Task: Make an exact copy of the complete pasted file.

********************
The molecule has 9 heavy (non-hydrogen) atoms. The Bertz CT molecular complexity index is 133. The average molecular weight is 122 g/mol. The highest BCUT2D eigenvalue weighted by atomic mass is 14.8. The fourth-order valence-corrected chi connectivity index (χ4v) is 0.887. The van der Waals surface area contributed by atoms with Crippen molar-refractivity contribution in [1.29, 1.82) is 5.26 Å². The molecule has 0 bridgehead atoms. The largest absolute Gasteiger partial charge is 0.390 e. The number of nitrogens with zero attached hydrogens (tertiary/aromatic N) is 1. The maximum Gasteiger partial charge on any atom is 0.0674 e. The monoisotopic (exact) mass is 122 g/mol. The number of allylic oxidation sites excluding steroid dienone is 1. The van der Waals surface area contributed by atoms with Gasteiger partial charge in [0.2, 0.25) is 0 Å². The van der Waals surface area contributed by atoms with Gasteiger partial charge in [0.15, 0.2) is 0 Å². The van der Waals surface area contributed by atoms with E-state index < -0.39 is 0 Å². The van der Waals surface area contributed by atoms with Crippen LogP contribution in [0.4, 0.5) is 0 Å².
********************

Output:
The molecule has 9 heavy (non-hydrogen) atoms. The Bertz CT molecular complexity index is 133. The average molecular weight is 122 g/mol. The highest BCUT2D eigenvalue weighted by atomic mass is 14.8. The fourth-order valence-corrected chi connectivity index (χ4v) is 0.887. The van der Waals surface area contributed by atoms with Crippen molar-refractivity contribution in [1.29, 1.82) is 5.26 Å². The molecule has 0 bridgehead atoms. The largest absolute Gasteiger partial charge is 0.390 e. The number of nitrogens with zero attached hydrogens (tertiary/aromatic N) is 1. The maximum Gasteiger partial charge on any atom is 0.0674 e. The monoisotopic (exact) mass is 122 g/mol. The number of allylic oxidation sites excluding steroid dienone is 1. The van der Waals surface area contributed by atoms with Gasteiger partial charge in [0.2, 0.25) is 0 Å². The van der Waals surface area contributed by atoms with Gasteiger partial charge in [0.15, 0.2) is 0 Å². The van der Waals surface area contributed by atoms with E-state index < -0.39 is 0 Å². The van der Waals surface area contributed by atoms with Crippen LogP contribution in [0.4, 0.5) is 0 Å².